By Dan Ninham
The Hook and Ladder theater and lounge venue in Minneapolis, MN was the location of the “Custer Had it Coming!” event on June 26th. It was held on the anniversary of “Custer’s Last Stand” on June 25-26, 1876. The theme of the event was to encourage an audience “to celebrate Native Nations resistance and resilience with Poets, Writers and Hip Hop Artists.”
The Battle of the Little Bighorn, known to the Lakota and other Plains tribes as the Battle of the Greasy Grass, was also known as Custer’s Last Stand. It happened along the Little Bighorn River in southeastern Montana Territory. This was the defeat of General George Armstrong Custer and five of the 12 companies of the 7th Cavalry Regiment of the United States Army. It was an overwhelming victory for the Lakota, Northern Cheyenne, and Arapaho, led by Crazy Horse and Chief Gall and was inspired by the visions of Sitting Bull.
The Master of Ceremony and event initiator was Zibiquah Denny, Potawatomi/Ho-Chunk tribal member and poet/writer.
In one of Denny’s Facebook posts, she thanked the talented writers, poets and hip hop artists that came to the “Custer Had it Coming!” event “to share their visions, words, and artistry.” A few of the performers shared their current and future work as a part of the gathering as well as how the event went.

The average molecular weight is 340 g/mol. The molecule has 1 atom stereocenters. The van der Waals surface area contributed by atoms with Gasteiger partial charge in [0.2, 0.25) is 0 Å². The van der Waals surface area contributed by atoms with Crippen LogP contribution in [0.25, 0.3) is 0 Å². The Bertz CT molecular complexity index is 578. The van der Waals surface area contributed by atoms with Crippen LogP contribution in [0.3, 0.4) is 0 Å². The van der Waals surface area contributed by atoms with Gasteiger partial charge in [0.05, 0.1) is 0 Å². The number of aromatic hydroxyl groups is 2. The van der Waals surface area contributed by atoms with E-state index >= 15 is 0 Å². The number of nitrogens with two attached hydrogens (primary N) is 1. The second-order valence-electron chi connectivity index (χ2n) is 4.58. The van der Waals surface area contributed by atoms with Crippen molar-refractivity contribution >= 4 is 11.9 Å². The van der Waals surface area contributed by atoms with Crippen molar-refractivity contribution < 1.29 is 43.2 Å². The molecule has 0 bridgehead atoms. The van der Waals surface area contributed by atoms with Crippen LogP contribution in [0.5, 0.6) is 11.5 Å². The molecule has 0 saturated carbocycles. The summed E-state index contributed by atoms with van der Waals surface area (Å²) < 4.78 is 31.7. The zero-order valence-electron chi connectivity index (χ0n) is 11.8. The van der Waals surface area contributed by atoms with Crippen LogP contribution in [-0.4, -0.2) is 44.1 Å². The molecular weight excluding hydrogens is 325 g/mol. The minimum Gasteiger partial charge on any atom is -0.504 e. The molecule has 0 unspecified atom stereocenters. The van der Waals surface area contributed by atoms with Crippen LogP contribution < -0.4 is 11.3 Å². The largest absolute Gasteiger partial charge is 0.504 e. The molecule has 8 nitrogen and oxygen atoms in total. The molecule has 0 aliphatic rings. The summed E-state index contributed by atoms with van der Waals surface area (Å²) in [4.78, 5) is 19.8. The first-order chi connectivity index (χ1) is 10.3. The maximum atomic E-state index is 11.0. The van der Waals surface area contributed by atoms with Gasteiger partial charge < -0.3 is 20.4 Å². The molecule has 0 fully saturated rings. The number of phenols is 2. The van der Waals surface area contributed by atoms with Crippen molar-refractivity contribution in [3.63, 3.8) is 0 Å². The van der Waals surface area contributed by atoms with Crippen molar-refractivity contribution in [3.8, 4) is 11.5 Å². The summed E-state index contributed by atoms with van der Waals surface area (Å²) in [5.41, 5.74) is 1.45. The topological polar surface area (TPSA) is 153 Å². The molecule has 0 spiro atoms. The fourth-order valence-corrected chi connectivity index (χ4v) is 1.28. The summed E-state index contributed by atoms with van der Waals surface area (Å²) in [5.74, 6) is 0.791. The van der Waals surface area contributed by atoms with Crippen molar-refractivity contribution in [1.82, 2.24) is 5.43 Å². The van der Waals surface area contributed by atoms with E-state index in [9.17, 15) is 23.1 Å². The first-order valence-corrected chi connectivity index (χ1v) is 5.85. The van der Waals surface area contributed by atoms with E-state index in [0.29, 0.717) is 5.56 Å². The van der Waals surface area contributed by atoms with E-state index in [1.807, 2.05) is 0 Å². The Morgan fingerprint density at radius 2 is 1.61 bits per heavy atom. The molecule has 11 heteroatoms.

Austin Owen (Prairie Island Dakota) lives in St. Paul, MN . His Dakota name is Tasia popo dowan and means Meadowlark Singer. For this event he was asked to showcase his music as a writer in hip hop. “I’ve been in the entertainment industry over twenty years working events of all kinds, especially concerts and community events,” said Owen. “Fortunate to have opened up for the likes of Nelly, Wiz Khalifa, Bizzy Bone, Ghostface Killah, and DMX.”
“Most of my music I write and speak consciously about who I am, what I embody as an artist, while integrating aspects of culture into the hip hop elements,” said Owen.
“The event went well, it was great to see the different aspects of writing between all the performances,” said Owen. “Poetry, spoken word, and book reading showcased our similarities on how we create environments with our words.”
“My future plans are to continue DJ’ing which I’m most committed to in my career at this moment,” said Owen. “As a hip hop artist, I will continue to make music that represents who I am, what I stand for, and combining native and hip hop culture to prove we have a space in the art.”
Utuhu Can Cistinna Teresa Peterson
Utuhu Can Cistinna (Little Oak) Teresa Peterson (Sisitunwan Wahpetunwan Dakota) is a citizen of the Upper Sioux Community. She works as a Program Manager for the Collective Abundance Fund in the Foundation at NDN Collective.
“I shared excerpts from me and my Uncle’s recent book, Voices from Pejuhutazizi: Dakota Stories and Storytellers, published by the Minnesota Historical Society Press, some poetry that was published in the Racism issue of the Yellow Medicine Review, and two short stories from a draft manuscript I am working on.